{{works with|ALGOL 68|Standard - no extensions to language used}} {{works with|ALGOL 68G|Any - tested with release mk15-0.8b.fc9.i386}} {{works with|ELLA ALGOL 68|Any (with appropriate job cards) - tested with release 1.8.8d.fc9.i386}}

```FOR i FROM 10 BY -1 TO 0 DO
print((i,new line))
OD
```

As a common extension the DOWNTO is sometimes included to optimise the loop termination logic. The DOWNTO is available in Marcel's [[ALGOL 68G]] and [[Cambridge ALGOL 68C]].

```FOR i FROM 10 DOWNTO 0 DO
print((i,new line))
OD
```

## ALGOL W

```begin
for i := 10 step -1 until 0 do
begin
write( i )
end
end.
```

## AmigaE

```PROC main()
DEF i
FOR i := 10 TO 0 STEP -1
WriteF('\d\n', i)
ENDFOR
ENDPROC
```

## AppleScript

```repeat with i from 10 to 0 by -1
log i
end repeat
```

## ARM Assembly

{{works with|as|Raspberry Pi}}

```

/* ARM assembly Raspberry PI  */
/*  program loopdownward.s   */

/* Constantes    */
.equ STDOUT, 1     @ Linux output console
.equ EXIT,   1     @ Linux syscall
.equ WRITE,  4     @ Linux syscall

/*********************************/
/* Initialized data              */
/*********************************/
.data
szMessResult:  .ascii "Counter = "      @ message result
sMessValeur:   .fill 12, 1, ' '
.asciz "\n"
/*********************************/
/* UnInitialized data            */
/*********************************/
.bss
/*********************************/
/*  code section                 */
/*********************************/
.text
.global main
main:                @ entry of program
push {fp,lr}      @ saves 2 registers
mov r4,#10
1:    @ begin loop
mov r0,r4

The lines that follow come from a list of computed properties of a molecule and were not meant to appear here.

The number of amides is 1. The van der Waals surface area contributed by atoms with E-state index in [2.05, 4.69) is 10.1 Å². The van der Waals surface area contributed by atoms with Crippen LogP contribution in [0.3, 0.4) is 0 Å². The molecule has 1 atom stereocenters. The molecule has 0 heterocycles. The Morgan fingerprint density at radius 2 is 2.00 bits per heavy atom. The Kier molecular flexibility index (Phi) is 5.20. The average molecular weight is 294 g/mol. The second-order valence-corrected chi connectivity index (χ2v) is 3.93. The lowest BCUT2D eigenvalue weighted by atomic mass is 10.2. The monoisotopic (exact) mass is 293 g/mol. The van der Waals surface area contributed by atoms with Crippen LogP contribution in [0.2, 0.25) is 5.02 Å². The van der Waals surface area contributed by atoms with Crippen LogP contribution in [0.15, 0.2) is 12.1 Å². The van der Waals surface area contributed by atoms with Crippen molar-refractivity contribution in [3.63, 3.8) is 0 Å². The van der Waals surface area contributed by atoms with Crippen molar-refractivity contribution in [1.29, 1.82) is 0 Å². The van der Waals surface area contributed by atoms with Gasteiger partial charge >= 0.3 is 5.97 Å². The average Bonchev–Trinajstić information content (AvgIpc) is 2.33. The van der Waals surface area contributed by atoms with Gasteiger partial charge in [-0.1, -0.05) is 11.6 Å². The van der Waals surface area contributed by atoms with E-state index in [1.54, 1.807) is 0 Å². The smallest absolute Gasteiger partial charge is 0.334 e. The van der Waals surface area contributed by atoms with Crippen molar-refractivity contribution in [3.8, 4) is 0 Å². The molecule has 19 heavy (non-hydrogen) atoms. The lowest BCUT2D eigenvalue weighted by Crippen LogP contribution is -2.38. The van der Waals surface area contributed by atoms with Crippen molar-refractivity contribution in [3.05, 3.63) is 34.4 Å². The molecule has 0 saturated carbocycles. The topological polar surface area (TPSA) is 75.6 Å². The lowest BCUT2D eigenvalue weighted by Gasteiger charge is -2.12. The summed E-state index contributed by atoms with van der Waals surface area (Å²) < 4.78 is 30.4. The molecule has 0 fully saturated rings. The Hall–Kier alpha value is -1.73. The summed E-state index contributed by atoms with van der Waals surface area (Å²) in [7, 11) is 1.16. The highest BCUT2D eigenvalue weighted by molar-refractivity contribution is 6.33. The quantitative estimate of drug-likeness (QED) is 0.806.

bl conversion10             @ call function with 2 parameter (r0,r1)
bl affichageMess            @ display message
subs r4,#1                   @ decrement counter
bge 1b                      @ loop if greather

100:   @ standard end of the program
mov r0, #0                  @ return code
pop {fp,lr}                 @restaur 2 registers
mov r7, #EXIT              @ request to exit program
svc #0                       @ perform the system call

/******************************************************************/
/*     display text with size calculation                         */
/******************************************************************/
/* r0 contains the address of the message */
affichageMess:
push {r0,r1,r2,r7,lr}      @ save  registres
mov r2,#0                  @ counter length
1:      @ loop length calculation
ldrb r1,[r0,r2]           @ read octet start position + index
cmp r1,#0                  @ if 0 its over
bne 1b                    @ and loop
@ so here r2 contains the length of the message
mov r1,r0        			@ address message in r1
mov r0,#STDOUT      		@ code to write to the standard output Linux
mov r7, #WRITE             @ code call system "write"
svc #0                      @ call systeme
pop {r0,r1,r2,r7,lr}        @ restaur des  2 registres */
bx lr                       @ return
/******************************************************************/
/*     Converting a register to a decimal                                 */
/******************************************************************/
/* r0 contains value and r1 address area   */
conversion10:
push {r1-r4,lr}    @ save registers
mov r3,r1
mov r2,#10

1:	   @ start loop